Burgher ground-gainer John Kelly eyes a potential route past a Whitehall defender as he heads downfield during Warrensburg’s victory in the Northern Adirondack Youth Football League’s first-ever Superbowl showdown.
Warrensburg Youth Football coach Gary Baker knew his team had a real challenge ahead of them Saturday night, when his water bottle, next to the team bench, iced over.
His players, fifth and sixth graders, could see clouds of frozen steam when they exhaled. Temperatures were dropping as the team was facing the tough and skilled Whitehall squad in the first-ever Superbowl of the Northern Adirondack Youth Football League.
But under the lights on the Corinth field on Oct. 5, the young 31 gutsy Little Burghers fought with determination and focus through four quarters and brought home a hard-won 39-26 victory and captured the regional youth football championship.
With a rushing attack led by Greg Shambo, the Burghers moved the ball over 400 yards on the ground. The virtually mistake-free offense was piloted quarterback Evan Macduff.
The Burgher game play featured a mixture of two rushing attacks — the Double-Wing offense similar to their Burgher high-school counterparts, and a Power-I formation. The former is a wedge of players surrounding the ball carrier that smashes through the opponent's defensive line, and the latter is a lineup of the quarterback having a choice of handoffs to either the tailback behind him or the wingback off to one side.
The dual attack kept Whitehall’s hard-hitting defense at bay.
After the Burghers first demonstrated lackluster tackling and gave up a touchdown to Whitehall on their first drive, Warrensburg’s coaches advised their players to apply more aggressive follow-through to bring down their opponents.
The Burghers dialed up their efforts as each team scored in a back-and-forth battle. The Burghers modified their defense in response to Whitehall’s unbalanced line.
Midway in the game, the Burghers’ determination made the difference, providing a turning point that provided momentum for the rest of the contest.
At the Whitehall 20, on fourth down and three yards to go, the Burghers handed the ball to fullback Mike Baker, who charged through the Railroaders for a first down, leading to a score. In the next series, the Burghers recovered a fumble and scored.
“From that point on, we just rolled,” Coach Gary Baker said. “These kids played their hearts out all season, and tonight was no different.”
Greg Shambo racked up four touchdowns, and John Kelly scored two more. This duo, along with Mike Baker, Jacob Johnson and Dan Monthony, ran for more than 400 yards.
They achieved this feat behind the blocking of Cole Lanfear, Robert Shepler, Will Schwartz, Donald Carpenter, Hunter Mosher and Brandon Bailey.
Macduff completed a pass to Bailey for an extra point.
Defense was led by Greg Shambo, Dan Monthony, Will Schwartz, Brandon Bailey, Jacob Johnson, Mike Baker and Evan Macduff.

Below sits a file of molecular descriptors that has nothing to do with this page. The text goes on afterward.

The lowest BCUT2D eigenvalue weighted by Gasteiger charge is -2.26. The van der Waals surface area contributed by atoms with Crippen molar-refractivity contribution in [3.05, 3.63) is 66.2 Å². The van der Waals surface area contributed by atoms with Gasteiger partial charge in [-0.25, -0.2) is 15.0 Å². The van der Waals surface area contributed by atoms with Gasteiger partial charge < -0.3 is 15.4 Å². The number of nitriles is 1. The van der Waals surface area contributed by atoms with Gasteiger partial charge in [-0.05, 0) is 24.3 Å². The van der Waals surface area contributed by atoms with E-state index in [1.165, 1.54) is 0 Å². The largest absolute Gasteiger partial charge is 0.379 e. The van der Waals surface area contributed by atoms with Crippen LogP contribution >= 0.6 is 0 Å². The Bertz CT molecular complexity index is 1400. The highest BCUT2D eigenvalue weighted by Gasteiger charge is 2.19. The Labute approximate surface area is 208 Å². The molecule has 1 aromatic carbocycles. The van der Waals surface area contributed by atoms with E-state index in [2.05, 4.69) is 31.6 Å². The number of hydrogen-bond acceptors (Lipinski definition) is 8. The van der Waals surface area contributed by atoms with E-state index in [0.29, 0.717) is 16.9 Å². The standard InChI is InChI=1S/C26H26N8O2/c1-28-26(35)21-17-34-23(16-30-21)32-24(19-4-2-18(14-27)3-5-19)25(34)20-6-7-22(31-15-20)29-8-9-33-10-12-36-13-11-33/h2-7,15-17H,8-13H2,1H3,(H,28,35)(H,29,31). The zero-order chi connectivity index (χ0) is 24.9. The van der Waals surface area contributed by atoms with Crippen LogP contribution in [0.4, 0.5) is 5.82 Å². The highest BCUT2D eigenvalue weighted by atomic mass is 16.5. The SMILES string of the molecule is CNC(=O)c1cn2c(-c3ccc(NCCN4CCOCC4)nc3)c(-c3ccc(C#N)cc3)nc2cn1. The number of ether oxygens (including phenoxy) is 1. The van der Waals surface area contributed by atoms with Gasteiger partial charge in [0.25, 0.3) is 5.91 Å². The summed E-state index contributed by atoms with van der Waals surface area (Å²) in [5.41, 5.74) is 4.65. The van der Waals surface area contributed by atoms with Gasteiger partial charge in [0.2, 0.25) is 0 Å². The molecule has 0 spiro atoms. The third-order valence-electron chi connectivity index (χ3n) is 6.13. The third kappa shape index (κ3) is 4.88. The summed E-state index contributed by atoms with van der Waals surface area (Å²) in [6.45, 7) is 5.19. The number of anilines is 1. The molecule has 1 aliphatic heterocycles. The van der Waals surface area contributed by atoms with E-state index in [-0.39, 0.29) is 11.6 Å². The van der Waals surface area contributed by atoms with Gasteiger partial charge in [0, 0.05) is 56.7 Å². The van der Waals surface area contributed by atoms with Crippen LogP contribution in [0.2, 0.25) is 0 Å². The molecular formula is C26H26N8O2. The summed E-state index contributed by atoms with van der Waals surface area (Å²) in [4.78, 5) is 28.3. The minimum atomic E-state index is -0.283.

The Burgher’s dual-offense attack wore Whitehall’s defense down, gaining the high scores that their high-school counterparts achieved this year, Coach Baker said.
“Going forward, our players have gained a lot of knowledge they will be applying at the next level,” he said, noting the vital contribution of players Summer Baker, Tyler Baker, Mackenzie Blydenburgh, Mike Clickner, Ian Colegrove, Neil Galvin, Nolan McNeill, Corbin Miller, Ben Mosher, Payton Olden, Trevor Prosser, Paul Rabine, Garry Ross, Cole Shambo, Austin Smith, Seth Therrien, Chris Wilson, Trevor Winchell and Sean Winter.
The success of the team in their championship season was due to the players’ dedication, solid community support and the work of the assistant coaches, including Joe Sutphin, Rich Bailey, Brian Winchell, Greg Shambo and Kim Monthony.
The strong support from Warrensburg was demonstrated Saturday night, as parents, friends and relatives of players showed up in force, alongside high school players and coaches plus dozens of local spectators that weren’t related to anyone on the field, Coach Baker said. Bleachers and sidelines were full of Warrensburg fans.
“The crowd was huge, and the support was incredible,” Baker said. "Grandparents of players were in the stands watching the game with blankets over their heads.”
The players’ strong work ethic, he added, propelled them toward their goal of a championship.
For 13 weeks, the players practiced and honed their skills on the field, while their friends were off fishing, camping or swimming, Baker said. Several players gave up their summer vacations to be a part of every game, he continued.
“I am so very proud to have the privilege of coaching these kids since flag football six years ago,” he said. “For the kids to set a goal and achieve it like they did is truly amazing.”
Baker added that the season’s accomplishments reflected a total team effort.
“This is something we all will remember for a lifetime.”